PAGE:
Real World Experience

There is nothing worse for an administrator than to be tested by your users. Every once in a while a user will attempt to play a practical joke and see whether you fall into the trap. Here is how it works.

While cruising around in systems and viewing the long listing of various directories with ls, I sometimes notice something very odd at the root level of the directory tree, a file called -r *.

-rw-------  1 root          147 Jan 19  1996 -r *
drwxr-xr-x 22 root         1024 Aug 21 21:16 .
drwxr-xr-x 22 root         1024 Aug 21 21:16 ..
-rw-------  1 root          147 Jan 19  1996 .Xauthority
-rw-r--r--  1 root          366 Sep 30  1994 .Xdefaults
-rw-r--r--  1 root          260 Jul 24  1997 .cshrc

Some admins get sucked into this prank and do a rm -r * and wipe out their system. Examples one and two will remove this file, but remember to put quotes around the entire file.

# echo "" > "-r *"

# rm ./"-r *"
# rm – "-r *"

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Ergonomic Keyboard

September 28, 2007 at 3:34 am (Hardware, New Technologies)

With all the keyboards out there that try so hard to figure out what’s ergonomic for you- and fall- It’s no surprise that someone finally had a brainwave and decided to let you decide what’s comfortable for you. Presenting the Ergodex DX1, a keyboard that comes with 25 keys that can be placed anywhere at any angle you like, in any sequence you like. If you find that you want to move a particular key, kust a tad to the left.. move it. The keys, numbered 1 to 25, have no wires, or any type of batteries.

You can record pre-defined macros per key, on the fly, and make your own macros. There are four basic types of macros to choose from: Single key, multi-key, text blocks and a file launcher. All this management is made easier by the Ergodex Manager software that’s bundled. If yu want to, you can replace your keyboard with this masterpiece, but it is recommended to use it for special tasks only! It costs 200$ for the total package, which is worth every paisa. 😀


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RSA Crypto Challenge For Indians

September 27, 2007 at 3:27 am (General, Security)

If you are interested in security stuff, here is an interesting news for you. RSA India has launched a crypto challenge wherein we need to code an attack for given security mechanism. The algorithm to be cracked makes use of simple substitutions, permutations and hashes.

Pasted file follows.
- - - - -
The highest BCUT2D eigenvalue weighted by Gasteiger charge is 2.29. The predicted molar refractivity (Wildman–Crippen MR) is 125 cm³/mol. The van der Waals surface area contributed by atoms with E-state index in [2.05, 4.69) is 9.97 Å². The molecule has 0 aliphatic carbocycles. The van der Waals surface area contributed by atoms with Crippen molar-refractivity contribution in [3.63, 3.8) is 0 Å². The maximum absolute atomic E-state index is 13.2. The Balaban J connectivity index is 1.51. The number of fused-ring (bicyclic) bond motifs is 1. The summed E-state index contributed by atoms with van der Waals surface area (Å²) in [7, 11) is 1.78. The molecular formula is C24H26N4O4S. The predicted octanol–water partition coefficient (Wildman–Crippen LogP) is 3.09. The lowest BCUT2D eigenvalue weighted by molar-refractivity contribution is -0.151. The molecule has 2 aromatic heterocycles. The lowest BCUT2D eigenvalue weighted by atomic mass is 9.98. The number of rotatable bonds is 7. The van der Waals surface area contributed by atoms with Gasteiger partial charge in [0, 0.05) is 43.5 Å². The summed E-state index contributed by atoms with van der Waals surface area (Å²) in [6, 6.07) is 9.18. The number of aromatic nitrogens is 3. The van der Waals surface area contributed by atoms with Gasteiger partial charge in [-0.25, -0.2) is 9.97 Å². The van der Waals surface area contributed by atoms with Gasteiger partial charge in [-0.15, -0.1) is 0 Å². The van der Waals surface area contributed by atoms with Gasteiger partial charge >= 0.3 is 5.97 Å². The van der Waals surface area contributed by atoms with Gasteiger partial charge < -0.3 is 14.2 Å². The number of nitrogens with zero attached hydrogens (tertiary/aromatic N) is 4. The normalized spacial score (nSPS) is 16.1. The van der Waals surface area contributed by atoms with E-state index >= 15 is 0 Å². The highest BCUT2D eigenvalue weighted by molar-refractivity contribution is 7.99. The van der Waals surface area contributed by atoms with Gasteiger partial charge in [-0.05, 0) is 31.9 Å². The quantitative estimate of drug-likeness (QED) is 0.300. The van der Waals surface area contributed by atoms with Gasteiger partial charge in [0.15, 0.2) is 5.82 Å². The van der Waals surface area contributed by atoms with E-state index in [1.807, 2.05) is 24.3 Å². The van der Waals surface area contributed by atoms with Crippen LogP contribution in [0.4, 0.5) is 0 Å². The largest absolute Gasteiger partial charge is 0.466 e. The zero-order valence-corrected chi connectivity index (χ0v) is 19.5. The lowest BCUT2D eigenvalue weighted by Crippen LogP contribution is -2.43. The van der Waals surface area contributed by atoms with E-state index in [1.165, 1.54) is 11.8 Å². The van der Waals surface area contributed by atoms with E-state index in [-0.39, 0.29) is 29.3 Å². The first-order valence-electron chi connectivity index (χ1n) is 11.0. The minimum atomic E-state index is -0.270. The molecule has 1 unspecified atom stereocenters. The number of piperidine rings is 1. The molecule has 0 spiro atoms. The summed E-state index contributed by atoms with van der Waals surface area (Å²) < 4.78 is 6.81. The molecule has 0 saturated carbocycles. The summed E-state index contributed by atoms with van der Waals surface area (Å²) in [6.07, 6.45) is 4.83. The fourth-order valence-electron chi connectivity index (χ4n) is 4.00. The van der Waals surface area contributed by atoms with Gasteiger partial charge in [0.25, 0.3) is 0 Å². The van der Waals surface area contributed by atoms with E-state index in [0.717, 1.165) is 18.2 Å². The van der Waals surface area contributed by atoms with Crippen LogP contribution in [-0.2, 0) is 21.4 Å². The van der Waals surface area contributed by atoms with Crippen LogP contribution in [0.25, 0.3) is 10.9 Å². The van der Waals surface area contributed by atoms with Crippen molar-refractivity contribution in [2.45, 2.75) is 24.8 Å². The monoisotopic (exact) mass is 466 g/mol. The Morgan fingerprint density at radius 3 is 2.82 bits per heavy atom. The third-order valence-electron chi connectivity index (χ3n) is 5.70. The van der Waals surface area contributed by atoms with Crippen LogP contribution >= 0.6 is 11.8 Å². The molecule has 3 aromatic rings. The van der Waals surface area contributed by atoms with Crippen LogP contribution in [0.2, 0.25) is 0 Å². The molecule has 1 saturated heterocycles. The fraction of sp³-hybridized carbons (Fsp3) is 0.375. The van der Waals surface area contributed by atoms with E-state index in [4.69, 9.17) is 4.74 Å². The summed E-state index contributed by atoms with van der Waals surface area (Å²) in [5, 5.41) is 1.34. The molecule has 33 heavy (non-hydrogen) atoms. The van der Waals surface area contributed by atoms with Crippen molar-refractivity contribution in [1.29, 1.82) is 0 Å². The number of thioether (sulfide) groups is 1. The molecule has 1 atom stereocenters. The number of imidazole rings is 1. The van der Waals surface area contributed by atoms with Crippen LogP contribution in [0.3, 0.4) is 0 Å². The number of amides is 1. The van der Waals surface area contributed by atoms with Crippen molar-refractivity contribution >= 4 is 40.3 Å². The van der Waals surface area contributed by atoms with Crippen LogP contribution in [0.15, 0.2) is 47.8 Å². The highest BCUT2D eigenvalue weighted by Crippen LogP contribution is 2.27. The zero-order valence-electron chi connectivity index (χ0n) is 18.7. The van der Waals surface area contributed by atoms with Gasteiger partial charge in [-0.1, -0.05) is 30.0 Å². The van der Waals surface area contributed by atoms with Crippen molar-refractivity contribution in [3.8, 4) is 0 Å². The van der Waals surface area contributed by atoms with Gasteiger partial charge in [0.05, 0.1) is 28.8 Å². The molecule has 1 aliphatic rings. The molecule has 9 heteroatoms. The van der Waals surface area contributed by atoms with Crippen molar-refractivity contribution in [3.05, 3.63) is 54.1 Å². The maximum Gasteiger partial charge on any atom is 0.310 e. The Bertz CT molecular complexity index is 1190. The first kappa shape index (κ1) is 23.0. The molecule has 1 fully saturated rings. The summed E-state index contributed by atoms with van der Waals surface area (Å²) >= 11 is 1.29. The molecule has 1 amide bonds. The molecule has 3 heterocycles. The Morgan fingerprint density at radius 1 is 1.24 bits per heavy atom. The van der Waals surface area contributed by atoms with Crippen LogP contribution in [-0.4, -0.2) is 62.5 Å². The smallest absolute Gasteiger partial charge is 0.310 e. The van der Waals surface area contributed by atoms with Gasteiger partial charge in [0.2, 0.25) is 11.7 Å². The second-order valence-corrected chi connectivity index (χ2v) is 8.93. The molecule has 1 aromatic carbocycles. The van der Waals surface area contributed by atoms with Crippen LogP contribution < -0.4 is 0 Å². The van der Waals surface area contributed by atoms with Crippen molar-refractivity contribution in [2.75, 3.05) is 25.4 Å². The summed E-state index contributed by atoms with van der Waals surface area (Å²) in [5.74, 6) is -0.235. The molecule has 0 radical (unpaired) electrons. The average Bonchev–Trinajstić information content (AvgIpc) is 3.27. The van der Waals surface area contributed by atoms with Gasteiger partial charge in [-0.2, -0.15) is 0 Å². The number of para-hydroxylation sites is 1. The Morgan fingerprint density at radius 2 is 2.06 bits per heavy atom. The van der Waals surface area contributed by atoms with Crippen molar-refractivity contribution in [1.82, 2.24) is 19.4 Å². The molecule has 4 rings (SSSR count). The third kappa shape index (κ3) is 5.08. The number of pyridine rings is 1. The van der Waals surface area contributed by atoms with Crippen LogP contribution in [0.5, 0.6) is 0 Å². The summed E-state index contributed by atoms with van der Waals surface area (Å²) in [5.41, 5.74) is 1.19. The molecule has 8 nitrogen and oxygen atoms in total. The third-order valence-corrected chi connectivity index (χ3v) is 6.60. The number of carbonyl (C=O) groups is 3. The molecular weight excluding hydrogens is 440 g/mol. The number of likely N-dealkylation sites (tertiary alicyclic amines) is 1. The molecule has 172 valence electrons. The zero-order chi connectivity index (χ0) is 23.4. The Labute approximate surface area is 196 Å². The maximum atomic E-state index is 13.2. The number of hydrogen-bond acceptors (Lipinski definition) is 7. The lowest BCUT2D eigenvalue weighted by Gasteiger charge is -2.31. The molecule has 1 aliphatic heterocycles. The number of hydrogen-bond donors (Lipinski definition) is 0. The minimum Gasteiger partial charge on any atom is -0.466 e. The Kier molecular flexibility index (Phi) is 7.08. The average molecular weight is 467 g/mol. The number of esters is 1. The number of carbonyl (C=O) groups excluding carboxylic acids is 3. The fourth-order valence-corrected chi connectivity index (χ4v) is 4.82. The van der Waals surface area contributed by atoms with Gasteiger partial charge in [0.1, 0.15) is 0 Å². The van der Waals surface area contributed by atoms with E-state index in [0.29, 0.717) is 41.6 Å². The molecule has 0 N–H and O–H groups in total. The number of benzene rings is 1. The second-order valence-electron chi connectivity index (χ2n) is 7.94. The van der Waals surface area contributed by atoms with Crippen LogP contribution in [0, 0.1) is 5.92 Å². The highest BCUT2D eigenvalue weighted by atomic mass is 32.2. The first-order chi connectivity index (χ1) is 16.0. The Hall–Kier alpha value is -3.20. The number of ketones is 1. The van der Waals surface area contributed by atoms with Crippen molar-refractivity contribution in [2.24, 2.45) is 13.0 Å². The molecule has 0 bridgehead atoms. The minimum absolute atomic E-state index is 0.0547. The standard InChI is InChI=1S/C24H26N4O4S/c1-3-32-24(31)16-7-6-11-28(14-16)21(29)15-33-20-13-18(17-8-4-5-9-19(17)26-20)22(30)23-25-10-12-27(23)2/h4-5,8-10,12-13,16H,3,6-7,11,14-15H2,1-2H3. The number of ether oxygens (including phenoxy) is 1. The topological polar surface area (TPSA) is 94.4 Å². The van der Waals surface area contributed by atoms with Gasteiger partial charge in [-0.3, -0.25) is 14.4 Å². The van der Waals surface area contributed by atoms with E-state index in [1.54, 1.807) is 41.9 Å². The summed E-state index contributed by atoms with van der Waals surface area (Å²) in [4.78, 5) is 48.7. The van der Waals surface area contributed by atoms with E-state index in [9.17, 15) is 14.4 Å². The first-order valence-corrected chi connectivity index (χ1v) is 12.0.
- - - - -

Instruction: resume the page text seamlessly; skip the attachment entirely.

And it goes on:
So try the code at

and see if you can make it. Exciting prizes like HP pavilion laptop, MS X-Box and T-shirts. 🙂

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Create Shortcuts For Shutdown and Rebooting

September 26, 2007 at 5:33 pm (Operating Systems, Tips n Tricks)

Shutting down and rebooting are a way long process. Here is a trick that can help you. Right click produces a option to create a shortcut. In the option of setting the link, type shutdown and finish the process. You get an icon to shutdown your PC. If you want to restart, type shutdown -r -t 01 -c “Rebooting your PC” This will reboot with prompting of message in quotes at that time. Here are more options for the same job.. 🙂


What it does


Shuts down the PC.


Logs off the current user.

-t nn

Indicates the duration of delay, in seconds, before performing the action.

-c messagetext

Displays a message in the System Shutdown window. A maximum of 127 characters can be used. The message must be enclosed in quotation marks.


Forces any running applications to shut down.


Reboots the PC.

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Web And Database Port Listing

September 26, 2007 at 4:57 pm (General, languages)

If you are about to peep into web technology, here is something which will interest you. The whole of web architecture is divided on basis of ports. A particular port offers particular service. These ports can be standard or can be manually assigned for user defined services. Here is the port listing for some standard applications…




Oracle SQL*Net


Hyper Text Transfer Protocol (HTTP)


HTTP Proxy, Alternative HTTP Port, Cobalt Server Administration Port


Secure Socket Layer (SSL)


Microsoft SQL Server over NetBIOS


UnixWare/Netscape FastTrack Server




Oracle WebCache Listener


KaZaA File Sharing Server (HTTP-like protocol)


Lotus Domino (Notes)


Microsoft SQL Server 2000


Microsoft SQL Server over TCP/IP Redirector




Microsoft SQL Server 7


Compaq Insight Manager, Compaq Survey Utility


HTTP Proxy (Squid, NetCache, etc.)




Oracle WebCache Listener


Oracle WebCache Listener


Oracle WebCache Listener


Sybase 11.0 (jConnect)


Sybase 12.x




VNC HTTP Console Port #1


VNC HTTP Console Port #2